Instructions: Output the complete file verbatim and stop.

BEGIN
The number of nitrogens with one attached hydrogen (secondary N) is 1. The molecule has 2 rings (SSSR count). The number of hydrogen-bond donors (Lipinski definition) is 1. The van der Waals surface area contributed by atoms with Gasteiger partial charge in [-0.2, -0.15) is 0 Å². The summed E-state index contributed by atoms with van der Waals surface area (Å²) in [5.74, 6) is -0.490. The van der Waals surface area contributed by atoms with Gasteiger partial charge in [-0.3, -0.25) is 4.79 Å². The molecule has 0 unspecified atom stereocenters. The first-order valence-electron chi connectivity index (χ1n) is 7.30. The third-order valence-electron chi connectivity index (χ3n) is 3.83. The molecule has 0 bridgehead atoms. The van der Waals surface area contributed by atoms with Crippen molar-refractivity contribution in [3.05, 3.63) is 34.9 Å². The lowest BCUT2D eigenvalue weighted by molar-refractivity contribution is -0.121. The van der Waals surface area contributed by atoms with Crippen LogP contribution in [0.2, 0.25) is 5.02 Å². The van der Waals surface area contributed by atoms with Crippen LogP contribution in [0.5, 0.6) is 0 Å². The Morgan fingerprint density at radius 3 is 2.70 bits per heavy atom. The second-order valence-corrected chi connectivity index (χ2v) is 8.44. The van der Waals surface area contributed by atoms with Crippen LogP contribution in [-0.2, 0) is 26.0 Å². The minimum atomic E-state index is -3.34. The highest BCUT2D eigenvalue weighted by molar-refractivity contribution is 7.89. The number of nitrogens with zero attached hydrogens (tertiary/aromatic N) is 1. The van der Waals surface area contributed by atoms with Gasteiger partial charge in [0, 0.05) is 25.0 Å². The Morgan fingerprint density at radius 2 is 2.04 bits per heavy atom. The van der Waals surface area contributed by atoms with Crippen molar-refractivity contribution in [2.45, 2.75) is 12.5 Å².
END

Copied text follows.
The number of nitrogens with one attached hydrogen (secondary N) is 1. The molecule has 2 rings (SSSR count). The number of hydrogen-bond donors (Lipinski definition) is 1. The van der Waals surface area contributed by atoms with Gasteiger partial charge in [-0.2, -0.15) is 0 Å². The summed E-state index contributed by atoms with van der Waals surface area (Å²) in [5.74, 6) is -0.490. The van der Waals surface area contributed by atoms with Gasteiger partial charge in [-0.3, -0.25) is 4.79 Å². The molecule has 0 unspecified atom stereocenters. The first-order valence-electron chi connectivity index (χ1n) is 7.30. The third-order valence-electron chi connectivity index (χ3n) is 3.83. The molecule has 0 bridgehead atoms. The van der Waals surface area contributed by atoms with Crippen molar-refractivity contribution in [3.05, 3.63) is 34.9 Å². The lowest BCUT2D eigenvalue weighted by molar-refractivity contribution is -0.121. The van der Waals surface area contributed by atoms with Crippen LogP contribution in [0.2, 0.25) is 5.02 Å². The van der Waals surface area contributed by atoms with Crippen LogP contribution in [0.5, 0.6) is 0 Å². The Morgan fingerprint density at radius 3 is 2.70 bits per heavy atom. The second-order valence-corrected chi connectivity index (χ2v) is 8.44. The van der Waals surface area contributed by atoms with Crippen LogP contribution in [-0.2, 0) is 26.0 Å². The minimum atomic E-state index is -3.34. The highest BCUT2D eigenvalue weighted by molar-refractivity contribution is 7.89. The number of nitrogens with zero attached hydrogens (tertiary/aromatic N) is 1. The van der Waals surface area contributed by atoms with Gasteiger partial charge in [0, 0.05) is 25.0 Å². The Morgan fingerprint density at radius 2 is 2.04 bits per heavy atom. The van der Waals surface area contributed by atoms with Crippen molar-refractivity contribution in [2.45, 2.75) is 12.5 Å².